News of the change of leadership came at Google I/O from Ray Cromwell, the Google technical lead for GTT.
Cromwell, who will serve as the committee chairperson in the first instance, explained that with a committee controlling the future road map of GWT:
It will no longer be Google as dictator.... We have to be responsive, and we have to think more about what other people [support]," in GWT,
The other companies represented on the committee include Vaadin, Sencha, and Red Hat, and members include GWT advocates Thomas Broyer, Christian Goudreau, and Daniel Kurka.
According to Cromwell, the committee has already had a couple of meetings and has decided to move the GWT repository from Subversion to Git. GWT has also forked two official branches: a master dev line trunk, for testing out bleeding-edge capabilities, and a beta branch, which will hold new capabilities selectively taken from the dev line trunk branch.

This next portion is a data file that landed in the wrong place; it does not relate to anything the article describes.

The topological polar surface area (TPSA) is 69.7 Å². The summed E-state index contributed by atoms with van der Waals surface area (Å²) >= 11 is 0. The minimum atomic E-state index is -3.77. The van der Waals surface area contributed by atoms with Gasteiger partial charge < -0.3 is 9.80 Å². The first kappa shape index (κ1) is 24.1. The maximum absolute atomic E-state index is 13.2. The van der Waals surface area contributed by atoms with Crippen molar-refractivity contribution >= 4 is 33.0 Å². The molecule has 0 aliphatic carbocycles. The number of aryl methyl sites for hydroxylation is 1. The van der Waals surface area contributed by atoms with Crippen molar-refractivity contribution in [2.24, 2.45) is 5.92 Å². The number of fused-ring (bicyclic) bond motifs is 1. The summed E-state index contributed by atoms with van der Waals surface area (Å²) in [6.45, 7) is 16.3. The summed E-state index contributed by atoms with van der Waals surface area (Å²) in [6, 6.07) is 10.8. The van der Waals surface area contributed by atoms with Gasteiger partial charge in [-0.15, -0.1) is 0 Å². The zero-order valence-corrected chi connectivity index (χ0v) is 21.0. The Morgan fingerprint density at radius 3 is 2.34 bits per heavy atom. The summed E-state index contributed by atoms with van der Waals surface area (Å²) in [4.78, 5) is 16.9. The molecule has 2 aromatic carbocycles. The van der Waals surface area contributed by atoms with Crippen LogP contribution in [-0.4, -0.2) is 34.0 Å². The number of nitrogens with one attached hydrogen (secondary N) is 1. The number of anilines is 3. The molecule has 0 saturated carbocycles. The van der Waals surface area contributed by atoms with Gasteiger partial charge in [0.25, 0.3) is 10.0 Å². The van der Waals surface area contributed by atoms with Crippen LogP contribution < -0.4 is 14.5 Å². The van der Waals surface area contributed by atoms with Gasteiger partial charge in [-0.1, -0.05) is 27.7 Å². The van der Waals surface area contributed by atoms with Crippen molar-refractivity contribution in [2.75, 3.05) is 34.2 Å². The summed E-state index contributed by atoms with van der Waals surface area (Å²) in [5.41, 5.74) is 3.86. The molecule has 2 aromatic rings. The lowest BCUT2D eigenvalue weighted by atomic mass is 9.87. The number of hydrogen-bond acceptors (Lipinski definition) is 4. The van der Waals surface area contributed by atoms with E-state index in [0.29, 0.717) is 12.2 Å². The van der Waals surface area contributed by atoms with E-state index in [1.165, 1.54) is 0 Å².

The timeline presented at Google I/O shows that GWT 1.0 was released in 2006, had its first open source release in 2007 and reached version 2.0 in 2009 when it added major new features including DevMode, DraftCompile, UI Binder, LayoutPanel. CodeSplitter, ClientBundle, and CssResource. Versions 2.1 and 2.2 both had major features, with RequestFactory and Editor Framework in the former in 2010 and GWT Designer and HTML5 support in 2011. A few months later, Version 2.3 extended HTML5 support and improved AppEngine integration. Version 2.4 also in 2011 had Maven and RequestFactory enhancement.
The upgrade also includes Elemental, an experimental library providing lightweight, to-the-metal Web programming, primarily targeted at mobile development.
Other features include:
New Compiler Optimizations
Closure Compiler Integration
Code Splitter improvements
Better Stack Traces with SourceMaps
UiBinder and CellWidget updates
A final version of GWT 2.5 is expected in less than a month.
As we reported yesterday, Google has closed more of its redundant and unwanted projects and while GWT doesn't fit into either category putting it in the hands of a steering committee does seem a bit like sweeping it to one side.
On the other hand, having Google loosen it hold on the project may be just what is required for it to flourish.